With elections just a few weeks away, some students may wonder; should I vote?
Some might think that these European elections, happening in the UK on the 22nd May, are not important, surely my vote doesn’t matter. This thought is shown in statistics, as European elections have a much lower turnout than other elections. High turnout is essential in order to get a democratic representation in Europe.
There are many reasons why people should vote, but many of these seem as if they do not affect us, students. Politics, it seems, is not aimed at students, and many believe that if they don’t have an interest in politics then they should not bother to vote. However this is not the case, and you don’t need an interest in politics to vote, just an interest in how you live your life.
As students, having an interest in the work the European Parliament do is essential. All language students, you are free to go abroad for a year in order to gain experience without having to worry about a visa. Here in Cardiff University, about 1, 500 students have benefited from the Erasmus exchange program in recent years, a number which would be substantially reduced without the work of our MEPs.
I caught up with current MEP for Labour, Derek Vaughan, who is also seeking a second term in office. He says that ‘Welsh Universities have received around £100m in European research and innovation funding since 2007’ and so ‘it’s vitally important that students make that choice and vote on the 22nd in order to make sure that the rights that you’re used to are protected.’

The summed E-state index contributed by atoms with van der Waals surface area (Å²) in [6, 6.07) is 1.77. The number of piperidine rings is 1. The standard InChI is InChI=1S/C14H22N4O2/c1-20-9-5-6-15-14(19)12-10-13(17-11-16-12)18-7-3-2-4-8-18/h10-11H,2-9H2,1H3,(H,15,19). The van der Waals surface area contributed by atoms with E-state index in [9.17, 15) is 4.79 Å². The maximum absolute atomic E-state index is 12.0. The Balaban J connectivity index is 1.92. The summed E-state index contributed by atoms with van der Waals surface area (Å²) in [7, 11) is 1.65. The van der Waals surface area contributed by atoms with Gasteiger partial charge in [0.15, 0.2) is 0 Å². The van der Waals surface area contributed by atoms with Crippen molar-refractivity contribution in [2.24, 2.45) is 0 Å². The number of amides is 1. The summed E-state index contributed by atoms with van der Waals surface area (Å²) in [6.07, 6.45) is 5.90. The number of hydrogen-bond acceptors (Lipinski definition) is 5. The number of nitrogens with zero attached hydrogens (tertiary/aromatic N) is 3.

I also contacted Plaid Cymru MEP, Jill Evans, who sees ‘Wales’s future firmly within Europe, helping to build our economy and create jobs’. The new Erasmus+ scheme and the fact that ‘80% of Welsh farmers depend on the EU’ are two clear indications why the EU Parliament is important. This is not a time to decide which party can change laws at Westminster, but rather to decide which party will work well within the European parliament to make a positive difference to our lives. As an influential member within the EU as President of EFA and a member of many EU committees, she believes that ‘Young people in Wales should vote in the European elections to ensure that their interests are protected.’
If you’re thinking about a gap year or even summer travel, having your choice of MEP in parliament can make a difference. In April, MEPs passed a law scrapping roaming charges within the EU, making that phone call home so much easier as well as cheaper.
We must remember, this is not a vote whether to stay in the European Union or not, this is a vote which sees which party will represent you in Brussels, to work with political parties from all of the 28 countries in the EU, to bring the change that the Welsh government or the Senedd can not enforce.
To conclude, I hope I have made my point clear on why we should vote, as Cardiff students in this May’s election- Thursday 22nd May. Whether you vote or not is up to you, but I know that as well as millions of others from all over Europe, I will be voting on Thursday.